“Zeus promised her to me,” he reminded his sister, “to be my wife. Are you going to disobey his commands?”
“He made no mention of that to me,” Demeter countered angrily, “and I have just as much right to choose my daughter’s husband and he does, even though he is the king of the gods!”
“Among the mortals–” Hades started, but was allowed to go no further than that.
“I don’t care what the mortals do!” Demeter snapped at him. “We are goddesses; we have our own rules, and don’t have to obey the rules imposed on mortal women!”
“Be reasonable. It is cruel to stand in the way of love,” Hades tried to reason with her.
“What love?” Demeter countered. “This is abduction and imprisonment! She doesn’t care for you one bit, no matter what you claim to feel for her! She’s been miserable the whole time she’s been down here!”
“Those are your feelings, not hers,” Hades said. “If that is truly how Persephone feels, then I will accept it. But she must swear on the River Styx that she has felt herself only a prisoner, and never once at home.” He gestured towards the Briareos, the Hundred-Handed Giant he trusted most. The giant presented him with a chalice filled with the waters of the Styx. An oath over those waters was so powerful that not even Zeus himself would dare break it.
Persephone stared at the chalice with fearful eyes, and shook her head. “I shouldn’t have to do that!” she exclaimed. “I just want to go home!”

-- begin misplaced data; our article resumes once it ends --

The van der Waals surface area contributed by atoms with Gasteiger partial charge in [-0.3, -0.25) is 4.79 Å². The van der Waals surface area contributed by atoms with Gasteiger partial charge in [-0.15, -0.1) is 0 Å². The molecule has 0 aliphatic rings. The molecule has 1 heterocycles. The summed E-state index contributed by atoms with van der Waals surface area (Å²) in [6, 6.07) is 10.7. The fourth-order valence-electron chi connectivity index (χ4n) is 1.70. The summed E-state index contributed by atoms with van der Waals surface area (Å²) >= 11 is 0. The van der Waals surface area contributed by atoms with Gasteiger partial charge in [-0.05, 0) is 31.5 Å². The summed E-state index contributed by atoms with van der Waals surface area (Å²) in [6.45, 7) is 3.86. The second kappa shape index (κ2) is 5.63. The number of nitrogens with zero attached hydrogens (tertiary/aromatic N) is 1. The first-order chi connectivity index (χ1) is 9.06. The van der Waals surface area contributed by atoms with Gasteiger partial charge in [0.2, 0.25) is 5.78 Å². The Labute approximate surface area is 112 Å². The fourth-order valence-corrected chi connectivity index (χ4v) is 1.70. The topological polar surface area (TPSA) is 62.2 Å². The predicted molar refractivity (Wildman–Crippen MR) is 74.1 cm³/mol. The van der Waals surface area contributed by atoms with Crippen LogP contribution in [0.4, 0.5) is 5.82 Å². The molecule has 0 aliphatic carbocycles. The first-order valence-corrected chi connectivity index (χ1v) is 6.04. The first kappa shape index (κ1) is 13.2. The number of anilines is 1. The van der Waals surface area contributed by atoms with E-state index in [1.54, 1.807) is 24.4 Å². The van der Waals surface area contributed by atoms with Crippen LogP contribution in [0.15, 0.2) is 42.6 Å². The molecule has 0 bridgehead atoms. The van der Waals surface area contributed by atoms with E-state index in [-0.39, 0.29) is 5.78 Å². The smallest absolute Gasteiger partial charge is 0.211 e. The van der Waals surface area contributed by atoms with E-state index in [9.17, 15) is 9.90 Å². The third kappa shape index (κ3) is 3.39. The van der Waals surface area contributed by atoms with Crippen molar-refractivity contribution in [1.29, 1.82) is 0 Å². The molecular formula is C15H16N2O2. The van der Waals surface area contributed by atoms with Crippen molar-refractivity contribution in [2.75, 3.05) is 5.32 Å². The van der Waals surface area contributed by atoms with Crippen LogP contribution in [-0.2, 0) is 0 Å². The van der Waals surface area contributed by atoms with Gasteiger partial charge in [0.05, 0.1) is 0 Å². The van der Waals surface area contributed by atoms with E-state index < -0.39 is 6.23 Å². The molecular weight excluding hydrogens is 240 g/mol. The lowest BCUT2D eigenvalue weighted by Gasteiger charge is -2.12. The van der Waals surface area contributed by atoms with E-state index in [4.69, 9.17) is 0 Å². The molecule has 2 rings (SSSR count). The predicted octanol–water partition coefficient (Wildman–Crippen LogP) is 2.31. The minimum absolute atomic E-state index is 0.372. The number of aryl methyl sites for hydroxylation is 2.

“Then go ahead and take the oath,” her mother prompted her.
Persephone bit her lip, and shook her head again, and wouldn’t take the chalice. Demeter tried and tried to cajole her into taking the oath, but the girl was intransigent.
“Then you admit that you’ve begun to feel at home here?” Hades asked hopefully. He had a secret that had been revealed to him by Briareos, but he didn’t want to have to use it…
“No!” Persephone shrieked. “I want to go back up to the surface, into the light of the sun!”
Hades frowned, and picked up the dish beside his throne. He showed it to his sister and her daughter. Persephone blanched at the sight. “This is one of the pomegranates from my garden,” he explained to Demeter. “It had been hidden at the base of one of the trees.”
“So?” Demeter asked coldly.
“Three of the seeds within have been eaten,” Hades told her, showing the spot where the fruit had been opened, and the seeds removed.
“Anyone could have eaten them,” Demeter insisted.
“No one is allowed into my garden other than myself, Persephone, and Briareos,” Hades said, “and neither he nor I have tasted this fruit. We will swear to it if you like?”